If we don’t raise this cap, the Commonwealth’s solar industry risks long-term setbacks and could lose millions of dollars through the federal Solar Investment Tax Credit (ITC) program, which expires on December 31, 2016. Although this deadline is a little over a year away, being connected to the electric grid is required to qualify for the ITC, and solar power developers estimate that they need to secure financing within the next three months in order to start and complete construction by next year’s deadline.

Growing the solar power sector will create jobs and is an important part of the Commonwealth’s retreat from fossil fuel dependency.

Please see the following construction and traffic advisory from the Department of Transportation (MassDOT) – Tim.

“The previously announced traffic shift on the Longfellow Bridge will now begin on Monday, November 9. MassDOT’s contractor, White-Skanska-Consigli (WSC), will shift traffic on the downstream side of the Longfellow Bridge to accommodate modified Stage 2 construction of the temporary outbound Red Line track (called a “shoo-fly”) on the roadway. WSC is beginning the work early to advance the schedule and minimize the risk of delays due to winter weather. Stage 2 will last approximately three months, through January 2016.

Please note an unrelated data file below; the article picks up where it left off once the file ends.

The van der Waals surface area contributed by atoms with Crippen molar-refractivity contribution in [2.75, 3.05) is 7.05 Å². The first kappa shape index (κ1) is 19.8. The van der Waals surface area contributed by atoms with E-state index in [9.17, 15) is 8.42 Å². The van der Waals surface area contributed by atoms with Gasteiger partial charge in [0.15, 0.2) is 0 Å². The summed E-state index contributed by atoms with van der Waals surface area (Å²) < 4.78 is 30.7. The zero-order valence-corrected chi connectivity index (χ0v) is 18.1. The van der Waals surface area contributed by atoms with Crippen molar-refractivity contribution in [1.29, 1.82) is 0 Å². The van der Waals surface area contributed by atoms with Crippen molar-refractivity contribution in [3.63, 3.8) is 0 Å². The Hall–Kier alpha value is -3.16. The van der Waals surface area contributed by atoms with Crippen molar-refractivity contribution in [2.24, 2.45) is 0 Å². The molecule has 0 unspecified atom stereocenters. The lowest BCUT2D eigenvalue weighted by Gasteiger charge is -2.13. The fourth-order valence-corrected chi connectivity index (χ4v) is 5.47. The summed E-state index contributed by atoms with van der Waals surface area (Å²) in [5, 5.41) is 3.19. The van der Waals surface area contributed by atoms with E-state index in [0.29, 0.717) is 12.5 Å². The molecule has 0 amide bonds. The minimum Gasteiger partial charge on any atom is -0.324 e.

During Stage 2, WSC will also close the Longfellow Bridge to all vehicular traffic overnight, Mondays through Fridays. The closure will begin at 9:00 PM each night and end at 5:00 AM the following morning. The closure may extend to Saturday nights, if needed. The closure will be from November 9, 2015 through January 2016, and is necessary to expedite the work and shorten the duration of the temporary traffic shift.

Temporary Traffic Shift

The work will require temporarily narrowing space for vehicles, bikes, and pedestrians on the downstream side of the bridge. The traffic shift is necessary to maintain two-way bike travel across the bridge until construction of the upstream side is complete and all bike travel is shifted to it.